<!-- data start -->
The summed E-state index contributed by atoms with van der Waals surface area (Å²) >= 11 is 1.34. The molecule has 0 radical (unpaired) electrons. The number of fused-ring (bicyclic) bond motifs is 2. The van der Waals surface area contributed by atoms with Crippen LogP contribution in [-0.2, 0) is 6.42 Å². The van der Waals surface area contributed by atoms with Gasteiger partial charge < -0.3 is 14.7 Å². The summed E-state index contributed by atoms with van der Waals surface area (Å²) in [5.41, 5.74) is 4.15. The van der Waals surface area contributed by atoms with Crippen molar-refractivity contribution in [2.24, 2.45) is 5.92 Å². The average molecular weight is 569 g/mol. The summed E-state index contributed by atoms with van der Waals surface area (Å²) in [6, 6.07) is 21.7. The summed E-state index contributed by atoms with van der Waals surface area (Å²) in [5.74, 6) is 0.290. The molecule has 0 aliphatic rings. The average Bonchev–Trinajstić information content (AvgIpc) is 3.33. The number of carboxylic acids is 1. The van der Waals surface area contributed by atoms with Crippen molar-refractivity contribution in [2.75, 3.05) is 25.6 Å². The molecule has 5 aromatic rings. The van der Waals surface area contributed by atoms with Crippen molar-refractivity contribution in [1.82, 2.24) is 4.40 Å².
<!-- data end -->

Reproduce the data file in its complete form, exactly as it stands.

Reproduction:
The summed E-state index contributed by atoms with van der Waals surface area (Å²) >= 11 is 1.34. The molecule has 0 radical (unpaired) electrons. The number of fused-ring (bicyclic) bond motifs is 2. The van der Waals surface area contributed by atoms with Crippen LogP contribution in [-0.2, 0) is 6.42 Å². The van der Waals surface area contributed by atoms with Gasteiger partial charge < -0.3 is 14.7 Å². The summed E-state index contributed by atoms with van der Waals surface area (Å²) in [5.41, 5.74) is 4.15. The van der Waals surface area contributed by atoms with Crippen molar-refractivity contribution in [2.24, 2.45) is 5.92 Å². The average molecular weight is 569 g/mol. The summed E-state index contributed by atoms with van der Waals surface area (Å²) in [6, 6.07) is 21.7. The summed E-state index contributed by atoms with van der Waals surface area (Å²) in [5.74, 6) is 0.290. The molecule has 0 aliphatic rings. The average Bonchev–Trinajstić information content (AvgIpc) is 3.33. The number of carboxylic acids is 1. The van der Waals surface area contributed by atoms with Crippen molar-refractivity contribution in [2.75, 3.05) is 25.6 Å². The molecule has 5 aromatic rings. The van der Waals surface area contributed by atoms with Crippen molar-refractivity contribution in [1.82, 2.24) is 4.40 Å².